While students in private universities that already have a continuous evaluation method seemed happy with the arrangement, those in government institutions seemed apprehensive.

“We keep interacting with students and they tell us that they don’t want internal assessment. They want 100 per cent weightage for exams,” Jha said.

Also read: UGC says publishing paper in de-recognised journals will affect promotion & appointment


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  1. This methodology of evaluating students is being practiced for last 7 years in Cluster Innovation Centre, University of DelhiandMass Communication Centre, Jamia Millia Ishlamia University Delhi in course Master of Mathematics Education under the Meta University Concept. This was brainchild of mathematician and erstwhile VC Dr. Dinesh Singh. I am a tutor of Maths. I have completed this course in first batch. I enjoyed a lot and did successfully in my forties. The age difference between me and the all other students. I intermingled with them in all educational activities viz paper presentations, debates, seminars, open book test, projects, research and etc. The sole aim of these activities was discourageing rote learning. Prof. Singh wanted to revamp the education system of DU. He introduced 4-year bachelor degree. He also introduced B. Tec. in Humanties. B. Tech. in humanities! strange full thought. He was doing freely in Congress regime. The government changed in 2014.Various VCs were changed but he continued. But in new regime he didn’t enjoy freedom as previous one. He had to step down. The scope of above courses was curtailed. Their names were changed. MME became Msc. Math Education. 4-year was changed into 3-year bachelor degree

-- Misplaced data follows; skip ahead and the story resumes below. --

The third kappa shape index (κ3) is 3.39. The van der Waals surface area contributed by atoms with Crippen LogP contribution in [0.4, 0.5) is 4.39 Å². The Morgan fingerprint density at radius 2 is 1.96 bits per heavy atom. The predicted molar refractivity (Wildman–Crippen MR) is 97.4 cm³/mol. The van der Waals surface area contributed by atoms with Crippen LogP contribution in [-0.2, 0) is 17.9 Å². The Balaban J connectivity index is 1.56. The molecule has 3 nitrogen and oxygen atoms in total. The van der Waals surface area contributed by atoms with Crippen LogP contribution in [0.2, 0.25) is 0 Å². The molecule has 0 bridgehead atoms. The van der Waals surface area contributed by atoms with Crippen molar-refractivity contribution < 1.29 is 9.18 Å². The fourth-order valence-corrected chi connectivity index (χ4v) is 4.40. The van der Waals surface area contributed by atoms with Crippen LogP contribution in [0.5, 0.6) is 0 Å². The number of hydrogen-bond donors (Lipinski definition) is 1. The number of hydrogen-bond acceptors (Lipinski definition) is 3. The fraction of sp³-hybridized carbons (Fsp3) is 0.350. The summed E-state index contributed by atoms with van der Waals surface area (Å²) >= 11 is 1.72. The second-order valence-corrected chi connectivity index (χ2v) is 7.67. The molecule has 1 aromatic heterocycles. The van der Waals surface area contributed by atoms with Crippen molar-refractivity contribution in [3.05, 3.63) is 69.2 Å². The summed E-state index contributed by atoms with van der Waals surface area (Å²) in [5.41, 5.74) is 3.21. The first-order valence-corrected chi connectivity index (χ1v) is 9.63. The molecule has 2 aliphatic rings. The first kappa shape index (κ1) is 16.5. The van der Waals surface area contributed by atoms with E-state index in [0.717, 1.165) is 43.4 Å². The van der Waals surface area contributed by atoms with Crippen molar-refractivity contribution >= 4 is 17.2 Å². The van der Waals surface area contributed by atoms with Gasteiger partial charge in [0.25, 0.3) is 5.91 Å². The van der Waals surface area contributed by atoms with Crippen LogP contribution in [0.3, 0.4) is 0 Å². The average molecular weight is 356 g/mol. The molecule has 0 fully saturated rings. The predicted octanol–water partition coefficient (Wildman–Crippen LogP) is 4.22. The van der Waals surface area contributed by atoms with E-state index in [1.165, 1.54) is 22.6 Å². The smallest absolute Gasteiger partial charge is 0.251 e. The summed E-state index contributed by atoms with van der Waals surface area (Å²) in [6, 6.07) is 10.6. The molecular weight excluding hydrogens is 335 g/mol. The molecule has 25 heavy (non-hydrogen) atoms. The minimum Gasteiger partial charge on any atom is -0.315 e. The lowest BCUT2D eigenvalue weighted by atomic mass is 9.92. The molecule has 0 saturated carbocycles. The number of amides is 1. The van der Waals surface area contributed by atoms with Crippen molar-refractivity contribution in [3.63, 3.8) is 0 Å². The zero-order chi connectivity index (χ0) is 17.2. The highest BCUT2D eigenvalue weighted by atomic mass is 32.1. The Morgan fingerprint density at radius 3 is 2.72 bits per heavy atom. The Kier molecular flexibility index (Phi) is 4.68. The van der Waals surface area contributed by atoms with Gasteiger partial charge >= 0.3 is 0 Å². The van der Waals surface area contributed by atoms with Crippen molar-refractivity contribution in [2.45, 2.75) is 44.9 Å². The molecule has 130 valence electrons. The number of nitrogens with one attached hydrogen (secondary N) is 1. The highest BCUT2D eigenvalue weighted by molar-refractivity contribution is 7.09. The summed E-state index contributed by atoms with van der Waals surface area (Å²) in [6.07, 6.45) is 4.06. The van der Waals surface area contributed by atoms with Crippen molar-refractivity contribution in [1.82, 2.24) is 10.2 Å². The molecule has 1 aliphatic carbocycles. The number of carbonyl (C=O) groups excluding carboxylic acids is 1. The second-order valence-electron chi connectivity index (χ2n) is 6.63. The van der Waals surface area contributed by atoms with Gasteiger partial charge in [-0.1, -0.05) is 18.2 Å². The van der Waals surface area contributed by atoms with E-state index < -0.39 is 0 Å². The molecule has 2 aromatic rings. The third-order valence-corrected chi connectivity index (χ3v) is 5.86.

2. Hi I am a professor in Chemistry. I just want to say in Maharashtra most of the college’s have more than 200 – 300 students in a single class at UG level. Implementing such a good thing we welcome, but we have to think about other aspect also. How we are going to manage such things for such crowded class and that also in a semester where students came to college for 3-4 months in a semester. Rest of the time goes in examination and holidays. After all we have to complete the syllabus also. Quality education will be come to students when there is compulsion of 30-40 students per class maximum. But institution never going to do that. What about the job openings for graduate students in their respected field. Even after completing post graduation. Experimenting on students and teachers will give some results but we have to go to root cause. The meeting of policy makers should be with principal of the college’s and lecturers. Applied syllabus should be implemented and before a student pass out he or she should be confident and sure about his job. Making Indian youth smarter not larger in strength will be the future.

  3. I am a kv student I would prefer shirts and skirt’s for girls , so it will look formal and for boys I will prefer shirts and full pant . These uniforms are comfortable in doing outgoing activitys and even students will feel high comparing to private schools . Sometimes children feel not high due to suits and even private schools children teases us for wearing a suit with coat ( little bit feels like watters ) so I prefer skirt’s instead of suits with a tie , so it will look more formal and students will be comfortable and will have confidence in themself’s.

  4. I’m a KV student and according to me uniform must be change but khadi is a thick fabric , it will create problem for students while playing and in other activities